* From the National Journal…
Three wave elections in a row have done plenty to scramble the House landscape. This year, it’s unlikely another wave will develop–at least any wave that could overwhelmingly benefit one party. Instead, we’re likely to see an anti-Washington backlash, one that could cost a number of members their jobs, even if neither side sees a big net increase.
* The National Journal looked at 75 US House districts that it deems the most likely to change hands. Here are the Illinois rankings…
3. IL-08 (R, Rep. Joe Walsh): Walsh complained recently that Democratic nominee Tammy Duckworth, an Iraq war veteran and former Veterans Affairs official, uses her service as a way to duck political issues. She would have to address issues more if Walsh didn’t keep sticking his foot in his mouth. The seat gave President Obama more than 61 percent of the vote in 2008, and 45 percent of its residents are nonwhite. As one of Walsh’s colleagues might say, the cake is baked.
8. IL-10 (R, Rep. Robert Dold): Of all the Republican-held House seats, this one gave the greatest share of its 2008 presidential vote to Obama. But Democrats failed to capture it from Mark Kirk in several attempts last decade, and they couldn’t keep Dold from holding it for the GOP in 2010. Dold’s legitimate moderate streak (and a formidable war chest) gives him a glimmer of hope, but Democrats have a strong, moderate nominee in Brad Schneider. Schneider will hammer Dold all autumn for his two votes for the Ryan budget plan. Obama could win the district with 60 percent again, and it would be difficult for Dold to peel off a full sixth of Obama supporters from Schneider.
16. IL-17 (R, Rep. Bobby Schilling): Democrat Cheri Bustos is quickly raising cash in a district that, like nearly every other GOP-held seat in Illinois, got more Democratic after redistricting. The swing districts outside Chicago’s orbit aren’t quite as fertile ground for Democrats as the ones closer to the city, but Schilling is competing at a structural disadvantage.
17. IL-11 (R, Rep. Judy Biggert): Biggert is a moderate on social issues, and that helped her appeal across party lines against tough opposition in 2008. But Obama won 54 percent in that seat; he took 61 percent of the vote in the new seat. Obama probably won’t do as well this year, but that still makes it tough to figure out the math necessary for Biggert to beat well-funded ex-Rep. Bill Foster.
23. IL-12 (Open D, Rep. Jerry Costello retiring): Though the district voted for both John Kerry and Barack Obama for president, Southern Illinois is exactly the type of predominantly white, working-class place where Democrats have had serious trouble recently. Republicans think businessman Jason Plummer can wrestle the seat away for them. Democratic nominee Bill Enyart, who commanded the Illinois National Guard, joined the race just weeks ago after the Democratic primary winner dropped out for health reasons. Enyart seems like a great recruit so far, but he has a lot of money and name identification to make up in a hurry.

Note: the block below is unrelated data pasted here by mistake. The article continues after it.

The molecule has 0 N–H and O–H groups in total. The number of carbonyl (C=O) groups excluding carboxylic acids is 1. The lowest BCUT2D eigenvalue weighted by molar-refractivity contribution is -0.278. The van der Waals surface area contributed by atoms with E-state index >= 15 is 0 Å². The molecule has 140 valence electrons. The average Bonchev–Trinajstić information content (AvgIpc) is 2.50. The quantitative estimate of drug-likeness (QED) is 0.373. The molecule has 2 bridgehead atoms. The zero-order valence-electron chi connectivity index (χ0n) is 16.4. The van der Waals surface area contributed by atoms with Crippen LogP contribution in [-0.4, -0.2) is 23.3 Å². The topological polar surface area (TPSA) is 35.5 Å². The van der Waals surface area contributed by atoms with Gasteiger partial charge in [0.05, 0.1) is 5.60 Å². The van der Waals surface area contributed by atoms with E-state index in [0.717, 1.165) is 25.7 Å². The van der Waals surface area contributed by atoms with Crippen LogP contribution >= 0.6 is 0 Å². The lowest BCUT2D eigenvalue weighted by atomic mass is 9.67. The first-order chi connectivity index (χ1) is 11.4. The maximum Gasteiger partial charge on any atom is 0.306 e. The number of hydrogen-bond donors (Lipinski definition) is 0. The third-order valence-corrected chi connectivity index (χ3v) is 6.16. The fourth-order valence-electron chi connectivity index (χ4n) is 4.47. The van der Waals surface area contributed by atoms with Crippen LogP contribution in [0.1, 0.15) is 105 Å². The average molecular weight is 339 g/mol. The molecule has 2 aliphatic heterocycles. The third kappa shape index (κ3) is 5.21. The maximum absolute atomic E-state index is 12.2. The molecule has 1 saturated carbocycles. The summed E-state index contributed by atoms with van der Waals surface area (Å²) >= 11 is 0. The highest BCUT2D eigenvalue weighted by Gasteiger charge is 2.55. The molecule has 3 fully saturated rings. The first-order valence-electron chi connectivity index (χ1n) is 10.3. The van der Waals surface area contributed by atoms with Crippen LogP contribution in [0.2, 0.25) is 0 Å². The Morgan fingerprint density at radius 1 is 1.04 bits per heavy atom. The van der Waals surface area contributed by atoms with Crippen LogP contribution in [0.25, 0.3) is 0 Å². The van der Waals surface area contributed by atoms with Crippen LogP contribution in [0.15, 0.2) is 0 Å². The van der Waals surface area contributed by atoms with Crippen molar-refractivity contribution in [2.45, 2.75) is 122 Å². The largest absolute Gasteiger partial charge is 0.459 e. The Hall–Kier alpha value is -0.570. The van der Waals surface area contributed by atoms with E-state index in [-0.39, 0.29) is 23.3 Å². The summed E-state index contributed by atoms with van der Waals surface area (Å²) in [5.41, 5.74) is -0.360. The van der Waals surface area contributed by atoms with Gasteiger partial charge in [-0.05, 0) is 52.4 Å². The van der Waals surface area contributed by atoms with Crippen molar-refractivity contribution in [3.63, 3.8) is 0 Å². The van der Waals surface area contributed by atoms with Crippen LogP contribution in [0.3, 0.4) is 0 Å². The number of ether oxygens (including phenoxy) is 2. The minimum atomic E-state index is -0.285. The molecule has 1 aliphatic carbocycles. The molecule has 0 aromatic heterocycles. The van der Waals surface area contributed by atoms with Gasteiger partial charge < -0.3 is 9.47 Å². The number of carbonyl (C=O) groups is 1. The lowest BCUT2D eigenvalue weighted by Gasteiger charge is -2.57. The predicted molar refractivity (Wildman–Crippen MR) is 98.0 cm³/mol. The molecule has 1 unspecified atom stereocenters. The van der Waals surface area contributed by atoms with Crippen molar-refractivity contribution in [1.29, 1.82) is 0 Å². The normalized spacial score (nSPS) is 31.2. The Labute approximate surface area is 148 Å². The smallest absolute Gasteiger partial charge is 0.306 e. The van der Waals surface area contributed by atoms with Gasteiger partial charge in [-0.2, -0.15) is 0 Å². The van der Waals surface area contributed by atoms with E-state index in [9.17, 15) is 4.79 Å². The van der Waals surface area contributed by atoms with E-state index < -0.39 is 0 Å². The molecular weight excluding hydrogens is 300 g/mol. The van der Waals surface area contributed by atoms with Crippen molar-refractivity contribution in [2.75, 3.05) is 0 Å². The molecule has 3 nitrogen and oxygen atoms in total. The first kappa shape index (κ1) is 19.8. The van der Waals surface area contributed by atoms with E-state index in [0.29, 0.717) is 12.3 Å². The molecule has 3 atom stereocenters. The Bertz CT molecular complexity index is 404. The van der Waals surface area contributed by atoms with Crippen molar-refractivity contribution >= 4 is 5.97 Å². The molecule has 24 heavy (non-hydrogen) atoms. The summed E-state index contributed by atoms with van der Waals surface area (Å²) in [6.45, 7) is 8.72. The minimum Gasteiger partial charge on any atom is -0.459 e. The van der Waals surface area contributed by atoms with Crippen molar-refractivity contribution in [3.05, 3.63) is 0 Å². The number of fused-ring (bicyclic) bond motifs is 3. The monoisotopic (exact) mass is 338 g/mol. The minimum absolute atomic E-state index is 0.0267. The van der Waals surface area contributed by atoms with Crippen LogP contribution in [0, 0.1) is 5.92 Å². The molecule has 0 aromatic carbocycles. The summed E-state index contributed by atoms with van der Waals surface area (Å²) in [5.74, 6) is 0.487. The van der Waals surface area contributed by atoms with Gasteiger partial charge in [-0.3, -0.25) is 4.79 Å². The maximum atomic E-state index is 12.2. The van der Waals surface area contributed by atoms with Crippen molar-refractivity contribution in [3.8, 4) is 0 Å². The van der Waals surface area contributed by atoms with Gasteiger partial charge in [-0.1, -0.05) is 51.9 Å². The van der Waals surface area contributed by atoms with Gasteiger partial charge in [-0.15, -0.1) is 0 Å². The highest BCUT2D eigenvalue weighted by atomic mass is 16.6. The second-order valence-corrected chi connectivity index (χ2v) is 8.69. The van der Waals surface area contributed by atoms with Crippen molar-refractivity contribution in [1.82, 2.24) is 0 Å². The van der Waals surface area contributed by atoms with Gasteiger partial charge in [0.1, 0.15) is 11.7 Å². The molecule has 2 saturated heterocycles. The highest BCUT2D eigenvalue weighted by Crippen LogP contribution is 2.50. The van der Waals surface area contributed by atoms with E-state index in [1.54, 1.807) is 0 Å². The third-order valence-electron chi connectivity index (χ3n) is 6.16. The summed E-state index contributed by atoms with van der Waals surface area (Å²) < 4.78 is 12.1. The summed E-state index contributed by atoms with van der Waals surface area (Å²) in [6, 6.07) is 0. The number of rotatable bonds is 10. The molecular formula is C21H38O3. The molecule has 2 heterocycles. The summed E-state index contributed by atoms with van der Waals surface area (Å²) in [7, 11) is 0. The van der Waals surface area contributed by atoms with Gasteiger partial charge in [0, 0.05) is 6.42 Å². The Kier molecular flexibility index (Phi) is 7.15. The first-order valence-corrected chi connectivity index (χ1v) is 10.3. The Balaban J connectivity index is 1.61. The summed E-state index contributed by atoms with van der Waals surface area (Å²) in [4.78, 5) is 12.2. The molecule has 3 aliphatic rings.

53. IL-13 (R, Rep. Tim Johnson): Republican nominee Rodney Davis has never appeared on the district’s ballot; GOP county chairs chose him to replace Johnson after the incumbent declined to run in the general after winning the primary. But Democratic nominee David Gill might have appeared before voters too many times. He lost to Johnson three times in the last decade, and a more Democratic district might not be enough to boost him over Davis this year.
* A fundraising chart from Crain’s…
The only candidate to have a clear fundraising advantage is freshman Rep. Robert Dold.
The North Shore Republican had more than $2.1 million in the bank after hauling in $711,084 in the three months ended June 30, according to the latest campaign finance reports.
His Democratic opponent from Deerfield, management consultant Brad Schneider, raised almost as much in the quarter — $582,342 — but had only $567,623 in cash on hand after spending most of the $1.5 million he’s raised so far on a tough primary. […]
In the open downstate seat of retiring Rep. Tim Johnson, R-Urbana, Republican candidate Rodney Davis has outraised Democrat David Gill by almost 2-to-1, making it less likely to become one of the state’s hottest races.
…Adding… Oops. I forgot to make mention of the Tribune’s scathing editorial about Joe Walsh…
Our “true heroes”? As opposed to what, exactly?
Walsh’s opponent is Democrat Tammy Duckworth, who flew combat missions in Iraq as a member of the Illinois Army National Guard. In 2004, Duckworth was piloting a Black Hawk helicopter when it was hit by a rocket-propelled grenade fired by insurgents. She guided the aircraft safely to the ground, then passed out from loss of blood. Her comrades dragged her from the wreckage, wrapped her in bandages and whisked her to safety. Duckworth, who lost both of her legs in the attack, was awarded the Purple Heart.
Those are facts.
A military website interviewed her a few weeks after the attack.
“I hope this is the worst thing that happens to anyone in the 106th during this deployment,” she said. “This is not so bad. There is always somebody worse off than you are. I’m just glad it was me and not one of my guys out there.”
Now what was that, Rep. Walsh, about true heroes?